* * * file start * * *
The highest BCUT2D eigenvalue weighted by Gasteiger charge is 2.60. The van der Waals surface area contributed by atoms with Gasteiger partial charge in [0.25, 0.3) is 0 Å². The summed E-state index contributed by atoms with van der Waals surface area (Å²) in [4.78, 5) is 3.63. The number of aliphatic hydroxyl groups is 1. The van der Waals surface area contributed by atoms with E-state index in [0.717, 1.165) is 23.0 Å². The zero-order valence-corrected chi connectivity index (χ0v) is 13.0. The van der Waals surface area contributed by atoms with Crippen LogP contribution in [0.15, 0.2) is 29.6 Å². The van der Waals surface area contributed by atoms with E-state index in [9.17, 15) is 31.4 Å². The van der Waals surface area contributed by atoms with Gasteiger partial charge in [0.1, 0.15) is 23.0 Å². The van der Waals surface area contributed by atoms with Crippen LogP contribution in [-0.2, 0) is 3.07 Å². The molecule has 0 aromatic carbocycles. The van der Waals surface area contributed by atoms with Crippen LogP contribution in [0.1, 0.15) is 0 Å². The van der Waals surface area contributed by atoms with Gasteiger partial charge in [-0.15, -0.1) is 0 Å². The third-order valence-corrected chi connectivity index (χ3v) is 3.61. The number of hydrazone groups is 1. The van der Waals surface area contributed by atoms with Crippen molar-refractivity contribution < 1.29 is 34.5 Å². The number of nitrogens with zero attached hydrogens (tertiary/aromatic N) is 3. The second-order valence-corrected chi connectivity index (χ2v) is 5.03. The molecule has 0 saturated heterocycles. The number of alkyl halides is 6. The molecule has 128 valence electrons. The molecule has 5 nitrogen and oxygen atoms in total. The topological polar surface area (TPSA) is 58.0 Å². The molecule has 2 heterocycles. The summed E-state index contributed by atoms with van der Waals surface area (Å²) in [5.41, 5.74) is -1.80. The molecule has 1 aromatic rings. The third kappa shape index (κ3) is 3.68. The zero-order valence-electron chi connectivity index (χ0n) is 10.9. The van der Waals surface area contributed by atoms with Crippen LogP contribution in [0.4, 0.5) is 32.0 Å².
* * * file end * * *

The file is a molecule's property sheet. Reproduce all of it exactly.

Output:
The highest BCUT2D eigenvalue weighted by Gasteiger charge is 2.60. The van der Waals surface area contributed by atoms with Gasteiger partial charge in [0.25, 0.3) is 0 Å². The summed E-state index contributed by atoms with van der Waals surface area (Å²) in [4.78, 5) is 3.63. The number of aliphatic hydroxyl groups is 1. The van der Waals surface area contributed by atoms with E-state index in [0.717, 1.165) is 23.0 Å². The zero-order valence-corrected chi connectivity index (χ0v) is 13.0. The van der Waals surface area contributed by atoms with Crippen LogP contribution in [0.15, 0.2) is 29.6 Å². The van der Waals surface area contributed by atoms with E-state index in [9.17, 15) is 31.4 Å². The van der Waals surface area contributed by atoms with Gasteiger partial charge in [0.1, 0.15) is 23.0 Å². The van der Waals surface area contributed by atoms with Crippen LogP contribution in [-0.2, 0) is 3.07 Å². The molecule has 0 aromatic carbocycles. The van der Waals surface area contributed by atoms with Crippen LogP contribution in [0.1, 0.15) is 0 Å². The van der Waals surface area contributed by atoms with Gasteiger partial charge in [-0.15, -0.1) is 0 Å². The third-order valence-corrected chi connectivity index (χ3v) is 3.61. The number of hydrazone groups is 1. The van der Waals surface area contributed by atoms with Crippen molar-refractivity contribution < 1.29 is 34.5 Å². The number of nitrogens with zero attached hydrogens (tertiary/aromatic N) is 3. The second-order valence-corrected chi connectivity index (χ2v) is 5.03. The molecule has 0 saturated heterocycles. The number of alkyl halides is 6. The molecule has 128 valence electrons. The molecule has 5 nitrogen and oxygen atoms in total. The topological polar surface area (TPSA) is 58.0 Å². The molecule has 2 heterocycles. The summed E-state index contributed by atoms with van der Waals surface area (Å²) in [5.41, 5.74) is -1.80. The molecule has 1 aromatic rings. The third kappa shape index (κ3) is 3.68. The zero-order valence-electron chi connectivity index (χ0n) is 10.9. The van der Waals surface area contributed by atoms with Crippen LogP contribution in [0.4, 0.5) is 32.0 Å².